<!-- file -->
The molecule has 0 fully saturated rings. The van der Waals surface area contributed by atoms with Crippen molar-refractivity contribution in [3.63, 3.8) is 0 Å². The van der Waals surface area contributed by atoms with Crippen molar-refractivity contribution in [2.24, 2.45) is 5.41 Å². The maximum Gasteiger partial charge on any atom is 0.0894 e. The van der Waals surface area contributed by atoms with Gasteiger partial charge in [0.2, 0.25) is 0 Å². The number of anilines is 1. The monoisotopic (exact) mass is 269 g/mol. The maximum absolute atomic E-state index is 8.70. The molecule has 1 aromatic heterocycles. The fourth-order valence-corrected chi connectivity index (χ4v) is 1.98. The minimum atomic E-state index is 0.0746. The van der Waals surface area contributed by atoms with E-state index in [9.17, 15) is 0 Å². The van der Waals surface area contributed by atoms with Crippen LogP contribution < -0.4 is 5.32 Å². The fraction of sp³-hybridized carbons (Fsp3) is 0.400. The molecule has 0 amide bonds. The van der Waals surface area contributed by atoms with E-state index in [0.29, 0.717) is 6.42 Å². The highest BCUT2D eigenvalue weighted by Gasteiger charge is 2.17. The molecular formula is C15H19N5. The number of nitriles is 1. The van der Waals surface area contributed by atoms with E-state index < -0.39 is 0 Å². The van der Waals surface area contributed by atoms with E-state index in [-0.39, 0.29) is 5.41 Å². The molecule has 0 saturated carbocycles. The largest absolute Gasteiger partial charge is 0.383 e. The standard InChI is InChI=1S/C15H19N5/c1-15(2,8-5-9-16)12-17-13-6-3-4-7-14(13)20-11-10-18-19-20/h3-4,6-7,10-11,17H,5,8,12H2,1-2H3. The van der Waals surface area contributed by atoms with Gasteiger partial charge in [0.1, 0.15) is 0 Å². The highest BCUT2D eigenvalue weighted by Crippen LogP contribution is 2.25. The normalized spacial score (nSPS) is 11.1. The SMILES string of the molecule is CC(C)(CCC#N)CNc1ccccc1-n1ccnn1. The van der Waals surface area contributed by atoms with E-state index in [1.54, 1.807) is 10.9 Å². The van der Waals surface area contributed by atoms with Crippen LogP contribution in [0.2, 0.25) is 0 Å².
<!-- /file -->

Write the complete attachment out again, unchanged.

The molecule has 0 fully saturated rings. The van der Waals surface area contributed by atoms with Crippen molar-refractivity contribution in [3.63, 3.8) is 0 Å². The van der Waals surface area contributed by atoms with Crippen molar-refractivity contribution in [2.24, 2.45) is 5.41 Å². The maximum Gasteiger partial charge on any atom is 0.0894 e. The van der Waals surface area contributed by atoms with Gasteiger partial charge in [0.2, 0.25) is 0 Å². The number of anilines is 1. The monoisotopic (exact) mass is 269 g/mol. The maximum absolute atomic E-state index is 8.70. The molecule has 1 aromatic heterocycles. The fourth-order valence-corrected chi connectivity index (χ4v) is 1.98. The minimum atomic E-state index is 0.0746. The van der Waals surface area contributed by atoms with E-state index in [9.17, 15) is 0 Å². The van der Waals surface area contributed by atoms with Crippen LogP contribution < -0.4 is 5.32 Å². The fraction of sp³-hybridized carbons (Fsp3) is 0.400. The molecule has 0 amide bonds. The van der Waals surface area contributed by atoms with E-state index in [0.29, 0.717) is 6.42 Å². The highest BCUT2D eigenvalue weighted by Gasteiger charge is 2.17. The molecular formula is C15H19N5. The number of nitriles is 1. The van der Waals surface area contributed by atoms with E-state index < -0.39 is 0 Å². The van der Waals surface area contributed by atoms with E-state index in [-0.39, 0.29) is 5.41 Å². The molecule has 0 saturated carbocycles. The largest absolute Gasteiger partial charge is 0.383 e. The standard InChI is InChI=1S/C15H19N5/c1-15(2,8-5-9-16)12-17-13-6-3-4-7-14(13)20-11-10-18-19-20/h3-4,6-7,10-11,17H,5,8,12H2,1-2H3. The van der Waals surface area contributed by atoms with Gasteiger partial charge in [0.1, 0.15) is 0 Å². The highest BCUT2D eigenvalue weighted by Crippen LogP contribution is 2.25. The normalized spacial score (nSPS) is 11.1. The SMILES string of the molecule is CC(C)(CCC#N)CNc1ccccc1-n1ccnn1. The van der Waals surface area contributed by atoms with E-state index in [1.54, 1.807) is 10.9 Å². The van der Waals surface area contributed by atoms with Crippen LogP contribution in [0.2, 0.25) is 0 Å².